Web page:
Using Physicality to Bring Your Characters (And Your Fiction) to Life

One of the most common challenges writers face in the character development process is conveying their personalities (even those of side characters) in a naturally complex and believable way. Here, Joan Dempsey dives into the heart of a critical element that can help you flesh out—no pun intended—your characters and enrich your novel.
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One of the most common challenges writers face in the character development process is conveying personalities (even those of side characters) in a naturally complex and believable way. Success in this aspect can mean the difference between a two-dimensional story and an immersive experience. But what's the best way to get to know your characters intimately enough to bring them to life? Here, Joan Dempsey dives into the heart of a critical element that can help you flesh out—no pun intended—your characters and enrich your novel.

This guest post is by Joan Dempsey, winner of the 2017 Poets & Writers Maureen Egen Writers Exchange Award and author of This Is How It Begins, A Novel (She Writes Press, October 2017. Joan helps serious creative writers master the craft of revision through free resources, online courses and one-on-one feedback. Learn more at

Character Development Advice: One Surefire Way to Bring Your Characters (And Your Fiction) to Life

Here’s something I hear all the time from fiction writers: “How can I make my characters more interesting?”

I’m always glad for that question, since I routinely encounter lifeless characters when reading fiction from emerging writers.

If I was restricted to one answer only, this would be it: Embody your characters!

Get directly inside their bodies. Use their physicality to help the reader know who they are as human beings.

This is easier than you might think.

After all, you already know what it feels like to be inside your own body. As I write this, for instance, I am aware of a hollowed out feeling in my belly (it's nearly time for dinner), a slump in my posture that's crimping my neck (too long at the keyboard), and a file folder jabbing into my left wrist (ah, not anymore!).

Right now, take a moment to discover what’s going on in your body.

Whatever you feel, your character could feel, too.

Too often, a character will go about his role in the story and never once think about his full bladder, or the mothball-like odor from his breath, or the clacking of his left hip when he walks.

Don’t forget, too, that characters have five senses, just like we do: sight, sound, smell, taste and touch. Use them. All of them.

Here are three benefits of embodying your characters:

1. Deepen your character.

For instance, if your character is intractable, and can't ever see differing points of view, give her a crick in her neck and show her trying to ease it at moments when she's being most difficult. Or if a character dreads what's coming next in his life, give him a persistent pain in his gut, and show him pressing his stomach when he's most frightened.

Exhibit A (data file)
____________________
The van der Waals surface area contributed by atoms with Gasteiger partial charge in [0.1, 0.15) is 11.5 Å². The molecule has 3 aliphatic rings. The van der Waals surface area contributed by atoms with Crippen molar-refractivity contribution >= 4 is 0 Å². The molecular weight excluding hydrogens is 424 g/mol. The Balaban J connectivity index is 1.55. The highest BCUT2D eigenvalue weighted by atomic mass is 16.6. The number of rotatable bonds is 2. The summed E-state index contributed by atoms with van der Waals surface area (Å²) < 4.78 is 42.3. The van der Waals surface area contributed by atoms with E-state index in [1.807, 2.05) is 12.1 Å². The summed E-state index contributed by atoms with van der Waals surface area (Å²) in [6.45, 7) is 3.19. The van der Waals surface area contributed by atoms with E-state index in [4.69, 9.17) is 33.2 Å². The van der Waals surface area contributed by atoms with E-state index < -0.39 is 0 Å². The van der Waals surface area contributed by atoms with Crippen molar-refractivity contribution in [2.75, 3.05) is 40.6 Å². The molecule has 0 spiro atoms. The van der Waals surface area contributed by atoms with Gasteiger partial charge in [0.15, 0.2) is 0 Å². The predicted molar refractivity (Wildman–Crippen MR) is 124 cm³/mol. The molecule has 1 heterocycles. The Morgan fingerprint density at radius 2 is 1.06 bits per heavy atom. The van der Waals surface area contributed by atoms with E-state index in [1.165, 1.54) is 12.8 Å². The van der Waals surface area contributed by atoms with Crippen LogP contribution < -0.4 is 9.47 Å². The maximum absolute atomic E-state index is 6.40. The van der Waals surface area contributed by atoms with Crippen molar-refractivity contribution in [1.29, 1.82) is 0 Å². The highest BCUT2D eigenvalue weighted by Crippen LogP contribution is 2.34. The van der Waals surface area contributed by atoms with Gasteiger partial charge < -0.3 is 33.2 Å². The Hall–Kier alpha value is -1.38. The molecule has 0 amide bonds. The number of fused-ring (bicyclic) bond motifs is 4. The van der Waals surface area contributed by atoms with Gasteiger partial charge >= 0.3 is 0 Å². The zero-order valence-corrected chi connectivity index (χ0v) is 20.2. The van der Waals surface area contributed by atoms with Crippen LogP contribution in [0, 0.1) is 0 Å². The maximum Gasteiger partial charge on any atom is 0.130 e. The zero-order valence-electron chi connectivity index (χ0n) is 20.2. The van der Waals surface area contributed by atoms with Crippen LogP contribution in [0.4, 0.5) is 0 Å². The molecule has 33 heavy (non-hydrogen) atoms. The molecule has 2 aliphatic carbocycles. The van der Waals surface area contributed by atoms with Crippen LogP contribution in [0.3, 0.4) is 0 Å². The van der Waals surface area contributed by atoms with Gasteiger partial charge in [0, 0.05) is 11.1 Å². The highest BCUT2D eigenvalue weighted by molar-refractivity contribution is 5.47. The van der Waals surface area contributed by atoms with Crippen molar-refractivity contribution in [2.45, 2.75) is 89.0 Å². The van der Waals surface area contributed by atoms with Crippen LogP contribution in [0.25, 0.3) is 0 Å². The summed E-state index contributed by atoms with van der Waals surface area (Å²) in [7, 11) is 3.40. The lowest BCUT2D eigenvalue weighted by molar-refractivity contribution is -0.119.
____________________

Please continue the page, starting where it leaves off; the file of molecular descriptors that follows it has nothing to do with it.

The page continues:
2. Reveal emotions.

Sweaty palms, damp armpits, erratic heartbeat, clenched teeth, vertigo, fatigue, jitters, bloating ... what could each of these things indicate about a character's emotional state? If you don't already have The Emotion Thesaurus, by Angela Ackerman and Becca Puglisi, and you write fiction, do check it out. For instance, in the section on "Gratitude,” the bodily sensations they suggest are “tingling warmth in the limbs, a release of all bodily tension, a feeling of expansion in the chest, a heart that feels ‘full,’ a comfortable warmth in the face and weakness in the knees.” Even if you didn't specifically use any of these, each will help spark answers to how your character’s emotions are revealed through her body. For instance, Warren Meck, a character in my novel, This Is How It Begins, has a habit of lowering his head and rubbing the back of his neck when he’s trying to curb his frustration.

3. Add to your plot.

I recently finished listening to Stephen King's novel, End of Watch (the third in a trilogy) and Bill Hodges, the protagonist, learns he has pancreatic cancer. King uses this diagnosis to advance his plot in several ways:

a. Increase the tension—will Hodges succumb and die?

b. Play on your sympathies, and enhance your empathy for Hodges—he feels increasingly terrible, and as a reader you might find yourself becoming aware of your own gut, which further endears you to Hodges.

c. Add another ticking clock—Hodges promises that he'll see the doctor in two days, which gives him only two days to sort out the case he’s working on.

If you're not already inside the skin of your characters, get in there now! Do this one thing, and I guarantee your characters will quickly become more interesting.

Author Photos by Greta Rybus; Cover Design by Damonza.

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Want to make your characters and their stories more compelling, complex, and original than ever before? 45 Master Characters is here to help you explore the most common male and female archetypes—the mythic, cross-cultural models from which all characters originate. Available online here at the WritersDigestShop.


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